We live in a small town now and often see her classmates around town at the library, at the park, walking in town or at the grocery store. I started getting worried that maybe there was something more than just shyness going on when we would see a classmate out around town Gabriella wouldn’t acknowledge them, even with prompting.
It was after a morning at the library with one of these encounters where a little girl from Gabriella’s class sat next to her saying, “Gabriella! Gabriella! It’s me! Hey, it’s me! Gabriella!” while Gabriella sat motionless and stared straight ahead without flinching completely ignoring her friend that led me to Google and ultimately to discovering selective mutism.
About Selective Mutism
From Psychology Today:
The onset of selective mutism is usually between the ages of 3 and 6. Most children who develop selective mutism also suffer from social anxiety, or social phobia. Temperamentally, they are timid and cautious in new situations, even as young infants. They may experience separation anxiety.
Many show physical signs, such as awkward body language, stiffness, and lack of facial expressions. Those who are comfortable in a situation may be mute but have more relaxed physical characteristics. A child with selective mutism may speak in some select situations but not in others, or with select people but not with others. For instance, the child may speak normally at home or with close friends, but not at school or other social settings, where there is the expectation or pressure to communicate.
Some children with selective mutism can use nonverbal communication, such as nodding their head or moving their hands, while others may appear frozen. Others may experience so much pressure for their selective mutism that they become mute in all situations, with all people. To be labeled selectively mute, the symptoms must continue for at least a month, not including a child’s first month of school.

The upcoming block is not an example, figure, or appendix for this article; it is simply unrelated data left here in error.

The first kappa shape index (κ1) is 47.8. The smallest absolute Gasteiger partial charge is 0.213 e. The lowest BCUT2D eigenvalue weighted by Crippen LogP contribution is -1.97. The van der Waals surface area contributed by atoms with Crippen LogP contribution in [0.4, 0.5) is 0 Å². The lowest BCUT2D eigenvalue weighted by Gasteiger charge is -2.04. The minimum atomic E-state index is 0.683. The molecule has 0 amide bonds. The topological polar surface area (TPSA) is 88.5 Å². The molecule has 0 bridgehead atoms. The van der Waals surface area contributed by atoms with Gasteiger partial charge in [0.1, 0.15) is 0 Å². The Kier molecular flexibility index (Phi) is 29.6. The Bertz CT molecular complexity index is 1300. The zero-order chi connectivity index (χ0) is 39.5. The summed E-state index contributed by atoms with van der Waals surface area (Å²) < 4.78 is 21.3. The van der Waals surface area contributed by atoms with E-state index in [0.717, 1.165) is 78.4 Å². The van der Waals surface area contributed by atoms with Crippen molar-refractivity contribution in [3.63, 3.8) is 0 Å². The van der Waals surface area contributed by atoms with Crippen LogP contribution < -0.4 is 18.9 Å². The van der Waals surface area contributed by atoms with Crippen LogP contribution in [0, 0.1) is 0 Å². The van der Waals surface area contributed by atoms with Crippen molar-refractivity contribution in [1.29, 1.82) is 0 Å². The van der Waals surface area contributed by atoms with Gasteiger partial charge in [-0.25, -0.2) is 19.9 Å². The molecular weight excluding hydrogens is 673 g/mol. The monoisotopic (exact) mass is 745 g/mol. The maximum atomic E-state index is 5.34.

When considering selective mutism, we look at ability to communicate in terms of people, places and activities. To simplify Gabriella’s selective mutism, she is able to speak and act without inhibitions at home with immediate family at all times. She is slow to warm up with extended family and close friends, but generally able to speak and act without inhibitions after the initial warm up period.
At school, she is slow to warm up but is able to speak some and play some, unless my husband and I are present. In public, she is visibly anxious and unable to respond or initiate conversation with people we don’t know or people she knows out of their typical setting (i.e. a friend from school we run into at the library).
To learn more about selective mutism, the Child Mind Institute is a wonderful resource and has a some great slides detailing the disorder.
The night I put a name to my daughter’s challenges, I cried. A lot. I beat myself up for missing the warning signs. I wondered how any good mother could go almost six years without realizing their child can’t speak. I pictured her blank stare and empty eyes and imagined the anxiety tormenting her for so long. My husband is the best and wiped my tears and helped put together an action plan for helping her.
The good news is that selective mutism is completely treatable, often with just behavior therapy. After connecting with a few local parents and speaking with a couple of local therapists who we have worked with before, we realized the benefit of receiving care from experts in selective mutism.
Without any local options for help, we opted to make the trip to New York City for a week of intensive behavioral therapy at a specialized facility. Gabriella was officially diagnosed with selective mutism, and we were able to work with a team of clinicians to jumpstart her journey to healing. We have learned so much, and I no longer feel the despair that I felt the night I first read the words “selective mutism.”
My daughter is a complete joy. She is smart, funny, sassy, caring, rambunctious and lights up our whole home with her stories, laughter and songs. It’s been far too long for us to keep this joy to ourselves and we’re ready for her to light up the world, too.